Although widely regarded by most commentators as having been a great improvement for safety and animal welfare over recent times, this year's the Grand National run yesterday at Aintree, isn't being praised by one particular section of the food production industry.
Speaking last night from a murky backstreet abattoir near the course a shadowy figure told Channel 4, "The fact that no horses died running in the race has put me in a very awkward position. I had several dodgy pie and burger manufacturers waiting to snap up all the cheap horsemeat I could 'acquire' from the course. They wanted it for their pies and burgers and intended to pass it off as prime Aberdeen Angus beef but now they have had to go elsewhere and this has knocked my own financial position quite hard. Normally I make enough from the race to take the wife and kids off to Tenerife in August, but it looks like it's going to have to be Butlin's this year. What's more these people aren't the sort to take being let down by a supplier lightly, and I'll certainly need to keep looking over my own shoulder for the next few weeks if I'm not to end up as the main ingredient in some budget range bolognese sauce myself."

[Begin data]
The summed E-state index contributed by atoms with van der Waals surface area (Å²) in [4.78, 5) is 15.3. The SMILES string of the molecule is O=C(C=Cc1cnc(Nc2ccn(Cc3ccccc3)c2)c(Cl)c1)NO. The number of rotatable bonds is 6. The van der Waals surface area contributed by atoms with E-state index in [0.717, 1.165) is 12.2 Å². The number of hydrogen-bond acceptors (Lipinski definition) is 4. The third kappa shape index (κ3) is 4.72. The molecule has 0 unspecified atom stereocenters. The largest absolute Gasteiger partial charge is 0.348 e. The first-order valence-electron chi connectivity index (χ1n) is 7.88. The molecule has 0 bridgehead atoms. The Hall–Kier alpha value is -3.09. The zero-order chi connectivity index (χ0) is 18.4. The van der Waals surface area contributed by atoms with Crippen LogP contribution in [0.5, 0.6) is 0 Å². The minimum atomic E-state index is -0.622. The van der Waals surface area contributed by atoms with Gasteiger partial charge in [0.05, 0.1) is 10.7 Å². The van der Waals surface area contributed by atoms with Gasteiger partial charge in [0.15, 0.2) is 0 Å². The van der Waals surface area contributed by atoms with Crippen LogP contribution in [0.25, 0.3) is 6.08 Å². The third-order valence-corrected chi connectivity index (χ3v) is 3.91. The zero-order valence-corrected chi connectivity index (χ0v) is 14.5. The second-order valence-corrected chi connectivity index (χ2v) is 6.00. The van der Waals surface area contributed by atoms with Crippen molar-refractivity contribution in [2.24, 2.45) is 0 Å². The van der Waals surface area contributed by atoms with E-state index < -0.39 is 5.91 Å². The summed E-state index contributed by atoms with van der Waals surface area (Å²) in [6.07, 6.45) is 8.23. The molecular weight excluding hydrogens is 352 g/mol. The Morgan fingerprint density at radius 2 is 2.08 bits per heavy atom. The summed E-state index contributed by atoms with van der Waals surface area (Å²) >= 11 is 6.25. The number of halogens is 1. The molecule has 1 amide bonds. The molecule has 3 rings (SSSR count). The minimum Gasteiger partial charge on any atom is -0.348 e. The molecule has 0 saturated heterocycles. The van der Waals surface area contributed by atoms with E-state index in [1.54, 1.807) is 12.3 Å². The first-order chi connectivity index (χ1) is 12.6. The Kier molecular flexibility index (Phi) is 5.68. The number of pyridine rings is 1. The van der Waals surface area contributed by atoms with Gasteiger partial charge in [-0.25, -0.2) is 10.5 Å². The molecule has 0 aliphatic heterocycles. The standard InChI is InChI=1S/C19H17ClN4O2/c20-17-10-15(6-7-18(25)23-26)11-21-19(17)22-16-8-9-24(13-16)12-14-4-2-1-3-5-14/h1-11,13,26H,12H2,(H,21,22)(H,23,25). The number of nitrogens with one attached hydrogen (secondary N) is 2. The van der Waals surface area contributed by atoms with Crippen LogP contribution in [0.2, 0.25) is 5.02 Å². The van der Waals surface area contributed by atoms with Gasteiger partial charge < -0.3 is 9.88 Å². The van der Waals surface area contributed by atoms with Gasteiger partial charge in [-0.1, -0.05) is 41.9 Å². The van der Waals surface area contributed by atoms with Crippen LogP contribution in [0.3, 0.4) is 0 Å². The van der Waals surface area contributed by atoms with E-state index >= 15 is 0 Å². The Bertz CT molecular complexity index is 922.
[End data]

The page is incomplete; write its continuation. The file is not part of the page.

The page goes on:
Meanwhile, Clare Balding, people's darling, and who is being tipped by some bookies as a future monarch, hit back on behalf of the horse-racing community. She stated that the lack of injuries or fatalities was a vindication of the improvements that had been brought in for the race, and added that if people wanted access to cheap and suspect quality sources of meat, then there are still options such as as yet undiscovered Tesco and Iceland own brand ranges, Findus products generally, not to mention the many industrial caterers supplying directly to the school dinner and prison meal sectors.